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When in Rome…most visitors tend to stick to immersing themselves in the plentiful historic sights, covering 3000 years of human endeavour featuring architectural feats like the Colosseum, Renaissance art depicting life and the dominating St Peter’s Basilica.
Nothing can take away from these lofty, grand sights, but as a tip, we’d recommend changing things up a little on your trip. Namely, absorbing a little green inspiration on your city break, an equally interesting way to learn about the city, while soaking up cool greens and shady spots.
The botanical garden of Rome, or Museo Orto Botanico di Roma as it’s known to the locals, at the Sapienza University of Rome is located in the heart of the city, between Via della Lungara and Colle del Gianicolo, in an archaeological area once known for the thermal baths of Septimus Severus. As well as covering a large natural area of around 30 hectares, the site is also home to four decorative and historic greenhouses.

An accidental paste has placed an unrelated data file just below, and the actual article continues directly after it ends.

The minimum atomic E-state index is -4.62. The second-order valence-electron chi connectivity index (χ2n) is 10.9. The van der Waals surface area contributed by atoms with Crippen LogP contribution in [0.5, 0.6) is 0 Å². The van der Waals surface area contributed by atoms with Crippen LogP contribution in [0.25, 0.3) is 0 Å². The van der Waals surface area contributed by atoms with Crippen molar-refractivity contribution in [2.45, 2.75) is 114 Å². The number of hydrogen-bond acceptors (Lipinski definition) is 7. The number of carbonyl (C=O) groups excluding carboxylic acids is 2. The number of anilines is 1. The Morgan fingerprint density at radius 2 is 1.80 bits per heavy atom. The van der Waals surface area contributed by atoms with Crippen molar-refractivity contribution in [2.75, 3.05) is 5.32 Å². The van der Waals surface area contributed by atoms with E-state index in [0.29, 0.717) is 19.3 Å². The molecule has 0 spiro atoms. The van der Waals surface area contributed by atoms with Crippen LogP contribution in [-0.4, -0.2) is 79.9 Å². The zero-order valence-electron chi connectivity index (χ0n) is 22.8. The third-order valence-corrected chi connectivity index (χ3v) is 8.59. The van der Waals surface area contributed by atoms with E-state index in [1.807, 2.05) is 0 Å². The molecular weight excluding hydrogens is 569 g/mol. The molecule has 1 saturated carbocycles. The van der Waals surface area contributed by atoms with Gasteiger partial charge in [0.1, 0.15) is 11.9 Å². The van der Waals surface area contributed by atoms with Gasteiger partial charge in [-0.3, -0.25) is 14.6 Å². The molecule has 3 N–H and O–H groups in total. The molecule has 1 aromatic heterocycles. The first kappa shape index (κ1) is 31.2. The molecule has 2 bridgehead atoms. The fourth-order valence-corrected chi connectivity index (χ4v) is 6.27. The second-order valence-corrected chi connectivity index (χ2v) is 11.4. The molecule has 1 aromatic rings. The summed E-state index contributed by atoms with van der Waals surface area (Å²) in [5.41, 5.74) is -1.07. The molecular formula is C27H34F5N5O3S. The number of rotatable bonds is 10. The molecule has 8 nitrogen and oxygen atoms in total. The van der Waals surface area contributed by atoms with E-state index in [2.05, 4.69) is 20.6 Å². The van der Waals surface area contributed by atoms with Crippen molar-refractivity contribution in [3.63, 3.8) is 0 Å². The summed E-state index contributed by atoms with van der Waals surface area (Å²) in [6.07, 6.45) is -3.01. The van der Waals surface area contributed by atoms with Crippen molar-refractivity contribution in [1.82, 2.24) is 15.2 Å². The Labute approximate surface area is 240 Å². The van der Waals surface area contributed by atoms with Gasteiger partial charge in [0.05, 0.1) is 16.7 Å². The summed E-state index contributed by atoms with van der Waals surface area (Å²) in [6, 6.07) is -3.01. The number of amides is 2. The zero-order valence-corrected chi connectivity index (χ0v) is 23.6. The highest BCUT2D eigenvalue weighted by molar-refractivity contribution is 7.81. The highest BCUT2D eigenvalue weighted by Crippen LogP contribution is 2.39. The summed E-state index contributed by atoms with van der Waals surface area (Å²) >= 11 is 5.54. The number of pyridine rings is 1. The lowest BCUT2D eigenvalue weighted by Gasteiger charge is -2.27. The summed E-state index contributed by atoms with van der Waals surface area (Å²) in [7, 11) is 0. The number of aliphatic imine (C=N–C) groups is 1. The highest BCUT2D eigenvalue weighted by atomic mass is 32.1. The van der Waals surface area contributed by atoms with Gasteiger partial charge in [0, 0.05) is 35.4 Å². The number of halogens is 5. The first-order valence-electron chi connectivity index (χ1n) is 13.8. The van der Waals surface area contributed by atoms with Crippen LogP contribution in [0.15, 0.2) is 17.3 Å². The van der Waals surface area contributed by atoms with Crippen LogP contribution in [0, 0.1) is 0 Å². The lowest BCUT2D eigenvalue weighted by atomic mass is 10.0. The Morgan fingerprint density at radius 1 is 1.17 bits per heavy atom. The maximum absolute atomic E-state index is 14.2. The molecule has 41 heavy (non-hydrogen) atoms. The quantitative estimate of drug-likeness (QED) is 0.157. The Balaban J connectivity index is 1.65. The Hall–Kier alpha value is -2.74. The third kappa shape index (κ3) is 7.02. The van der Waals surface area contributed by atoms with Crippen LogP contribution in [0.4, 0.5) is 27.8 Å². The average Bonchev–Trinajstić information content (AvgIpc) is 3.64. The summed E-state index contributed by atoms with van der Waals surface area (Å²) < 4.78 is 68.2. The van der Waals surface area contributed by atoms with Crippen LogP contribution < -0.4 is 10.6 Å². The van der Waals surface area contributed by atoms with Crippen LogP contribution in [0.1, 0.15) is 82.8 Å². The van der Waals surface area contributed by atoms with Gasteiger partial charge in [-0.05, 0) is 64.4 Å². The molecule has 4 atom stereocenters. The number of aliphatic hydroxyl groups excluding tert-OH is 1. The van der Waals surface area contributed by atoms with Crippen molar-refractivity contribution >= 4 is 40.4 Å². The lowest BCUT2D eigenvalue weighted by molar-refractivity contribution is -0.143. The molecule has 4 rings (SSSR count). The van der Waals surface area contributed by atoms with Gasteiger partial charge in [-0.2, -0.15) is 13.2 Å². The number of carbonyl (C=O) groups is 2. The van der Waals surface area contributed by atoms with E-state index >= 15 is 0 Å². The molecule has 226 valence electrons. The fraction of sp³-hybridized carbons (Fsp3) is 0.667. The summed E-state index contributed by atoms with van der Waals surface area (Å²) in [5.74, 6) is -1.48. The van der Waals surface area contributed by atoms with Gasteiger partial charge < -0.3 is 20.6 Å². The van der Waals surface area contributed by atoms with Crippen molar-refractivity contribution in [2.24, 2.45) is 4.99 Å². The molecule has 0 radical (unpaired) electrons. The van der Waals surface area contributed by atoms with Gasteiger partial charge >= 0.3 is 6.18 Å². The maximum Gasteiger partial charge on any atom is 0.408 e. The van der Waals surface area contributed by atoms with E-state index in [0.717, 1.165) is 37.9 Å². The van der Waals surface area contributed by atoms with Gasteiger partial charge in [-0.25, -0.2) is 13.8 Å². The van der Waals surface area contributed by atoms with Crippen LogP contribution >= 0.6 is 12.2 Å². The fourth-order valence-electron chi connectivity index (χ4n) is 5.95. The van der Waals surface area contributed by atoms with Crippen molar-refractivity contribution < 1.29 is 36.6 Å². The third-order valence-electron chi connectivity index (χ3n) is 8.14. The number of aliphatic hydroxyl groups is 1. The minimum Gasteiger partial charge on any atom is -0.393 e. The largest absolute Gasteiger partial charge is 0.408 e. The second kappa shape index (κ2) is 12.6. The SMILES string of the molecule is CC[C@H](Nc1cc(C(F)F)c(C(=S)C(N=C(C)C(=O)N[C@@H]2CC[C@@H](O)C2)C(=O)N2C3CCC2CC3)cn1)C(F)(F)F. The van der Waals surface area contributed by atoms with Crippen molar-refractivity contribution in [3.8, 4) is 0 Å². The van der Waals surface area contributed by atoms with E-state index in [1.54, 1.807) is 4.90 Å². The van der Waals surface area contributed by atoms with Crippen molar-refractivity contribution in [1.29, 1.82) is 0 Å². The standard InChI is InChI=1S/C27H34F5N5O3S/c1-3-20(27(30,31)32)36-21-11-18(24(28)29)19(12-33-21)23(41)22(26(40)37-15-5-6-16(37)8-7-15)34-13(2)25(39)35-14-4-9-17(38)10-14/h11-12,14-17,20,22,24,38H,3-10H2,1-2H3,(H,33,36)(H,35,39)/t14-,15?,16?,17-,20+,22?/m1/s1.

Get your phone ready as you enter the Corsini Greenhouse, created in 1800 and named after the Corsini Palace which borders one side of the botanical garden, filled with the kind of succulents that will set your Insta on fire. The ‘Monumental Greenhouse’ is home to a euphorbia collection, with beautifully gabled greenhouses housing the garden’s orchids. The Tropical Greenhouse transports you right out of Rome - to the Amazon Rainforest, where its sultry climate reveals exotic flowering plants.
The Museo Orto Botanico di Roma is also known for its ginormous trees, which also helps to block the city sounds out, creating a peaceful idyll to enjoy nature. Look out for impressive oaks, oriental plane trees and Himalayan cedars.
To combine a little ancient sightseeing into your garden break, head to the bamboo forest, in the southern side of the botanical garden, where bamboo grows up to 30com a day, and you can spot the remains of the ancient Roman Aurelian walls, constructed around 275AD.
Like all good botanical gardens there is a collection of medicinal plants in the herbal garden, and a nice touch is the Butterfly Eden, a tropical enclosure with a wooden walkway where butterflies and caterpillars can be examined at close quarters, even landing on your clothes and face. With your green levels fully topped up, it’s time to explore the rest of Rome.